When Tiner asked what she wanted done, Naghmeh told him that “she wanted him to go to jail for domestic battery.” She then signed a criminal citation.
Saeed was arrested that day and taken to the Ada County Jail. Following a video arraignment the following day, he was released on his own recognizance.
During court proceedings, Saeed was assisted by an interpreter who spoke Farsi, the Persian language of Iran.
Saeed initially pleaded not guilty to the misdemeanor charge, but changed his plea to guilty on Jan. 25, 2008, according to court records. He was given a suspended 90-day jail sentence and fined $76. He was placed on probation for a year by Ada County Magistrate Michael Oths.
Saeed was also ordered to attend eight hours of sessions on anger management. He completed that requirement before entering his guilty plea, records show.
I grieve for the position in which Naghmeh now finds herself. Franklin Graham, perhaps the most prominent public evangelical figure of our era, has stated publicly that there are “two sides” to the story, and her husband, Saeed, has publicly accused her of lying. Meanwhile, both of them have positioned the restoration of the couple’s marriage as a victory from God and the destruction of their marriage as a victory for Satan. In other words, if Naghmeh decides to make the separation permanent, she will have allowed Satan to win. Think, for a moment, about the impossible position in which that puts Naghmeh.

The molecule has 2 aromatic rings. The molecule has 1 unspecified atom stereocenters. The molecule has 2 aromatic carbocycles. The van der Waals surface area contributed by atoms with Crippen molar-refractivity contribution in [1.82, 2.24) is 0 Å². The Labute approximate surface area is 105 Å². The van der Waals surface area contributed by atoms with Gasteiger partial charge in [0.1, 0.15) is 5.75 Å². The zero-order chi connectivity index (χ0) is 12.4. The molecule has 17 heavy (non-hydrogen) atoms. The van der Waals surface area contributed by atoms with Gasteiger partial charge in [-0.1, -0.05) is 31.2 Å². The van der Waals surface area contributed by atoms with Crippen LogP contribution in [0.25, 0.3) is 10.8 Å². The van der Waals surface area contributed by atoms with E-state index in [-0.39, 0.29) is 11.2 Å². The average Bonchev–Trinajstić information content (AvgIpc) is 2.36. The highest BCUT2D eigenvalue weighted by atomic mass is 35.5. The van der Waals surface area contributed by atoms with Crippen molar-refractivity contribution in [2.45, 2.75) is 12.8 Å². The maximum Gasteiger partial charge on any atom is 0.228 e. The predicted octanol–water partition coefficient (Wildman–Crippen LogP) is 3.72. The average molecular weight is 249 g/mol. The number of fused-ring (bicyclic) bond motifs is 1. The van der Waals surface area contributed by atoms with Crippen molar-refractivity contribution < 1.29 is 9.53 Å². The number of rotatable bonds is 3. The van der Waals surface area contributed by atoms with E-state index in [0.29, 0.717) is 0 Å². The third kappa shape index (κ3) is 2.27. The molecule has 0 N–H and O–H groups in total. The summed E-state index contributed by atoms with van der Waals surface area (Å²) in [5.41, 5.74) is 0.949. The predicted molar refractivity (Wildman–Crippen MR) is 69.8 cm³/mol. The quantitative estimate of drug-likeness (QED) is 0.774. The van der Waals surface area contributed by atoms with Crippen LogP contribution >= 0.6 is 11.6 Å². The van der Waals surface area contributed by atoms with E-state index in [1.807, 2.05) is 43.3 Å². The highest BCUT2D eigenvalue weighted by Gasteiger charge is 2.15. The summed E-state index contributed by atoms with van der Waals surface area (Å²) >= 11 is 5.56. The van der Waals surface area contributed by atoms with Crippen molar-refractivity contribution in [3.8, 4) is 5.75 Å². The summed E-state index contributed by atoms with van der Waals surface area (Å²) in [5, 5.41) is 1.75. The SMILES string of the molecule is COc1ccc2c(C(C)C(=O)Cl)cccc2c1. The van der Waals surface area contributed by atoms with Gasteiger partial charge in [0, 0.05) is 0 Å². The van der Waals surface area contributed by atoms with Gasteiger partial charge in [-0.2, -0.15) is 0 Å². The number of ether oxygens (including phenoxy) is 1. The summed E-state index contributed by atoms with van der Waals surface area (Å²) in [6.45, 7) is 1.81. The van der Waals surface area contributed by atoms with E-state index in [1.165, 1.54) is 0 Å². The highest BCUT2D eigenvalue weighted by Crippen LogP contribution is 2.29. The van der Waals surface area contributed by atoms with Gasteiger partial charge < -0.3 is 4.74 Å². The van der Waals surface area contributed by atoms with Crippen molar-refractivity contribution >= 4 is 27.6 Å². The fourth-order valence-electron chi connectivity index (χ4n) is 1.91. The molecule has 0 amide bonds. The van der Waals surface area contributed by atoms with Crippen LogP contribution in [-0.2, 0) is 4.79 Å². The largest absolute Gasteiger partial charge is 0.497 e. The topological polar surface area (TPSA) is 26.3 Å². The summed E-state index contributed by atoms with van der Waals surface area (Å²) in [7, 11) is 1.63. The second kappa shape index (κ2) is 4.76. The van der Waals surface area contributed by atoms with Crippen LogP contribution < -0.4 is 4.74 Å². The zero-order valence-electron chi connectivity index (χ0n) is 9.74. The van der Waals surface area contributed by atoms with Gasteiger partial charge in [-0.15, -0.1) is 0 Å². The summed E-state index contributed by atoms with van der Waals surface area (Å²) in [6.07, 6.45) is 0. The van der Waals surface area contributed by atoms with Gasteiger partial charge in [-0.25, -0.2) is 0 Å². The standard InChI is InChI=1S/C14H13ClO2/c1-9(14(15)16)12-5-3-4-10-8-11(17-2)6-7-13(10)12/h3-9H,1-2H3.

There’s something else to note in Saeed’s positioning as well. Evangelical women typically lose any hope they might have for their community’s support in leaving an abusive husband when that husband professes to be actively working to listen to and submit to God. As long as her husband says he is working on his relationship with God and that he wants to fix the marriage, an evangelical woman will typically be seen as the one destroying a marriage if she leaves, even if her husband is actively abusing her. Saeed has positioned himself as the reasonable one, the one listening to God and dedicated to restoring his marriage. This perfectly positions Naghmeh as the unreasonable one, the one willing to flee in the face of God’s efforts at restoration and destroy a marriage.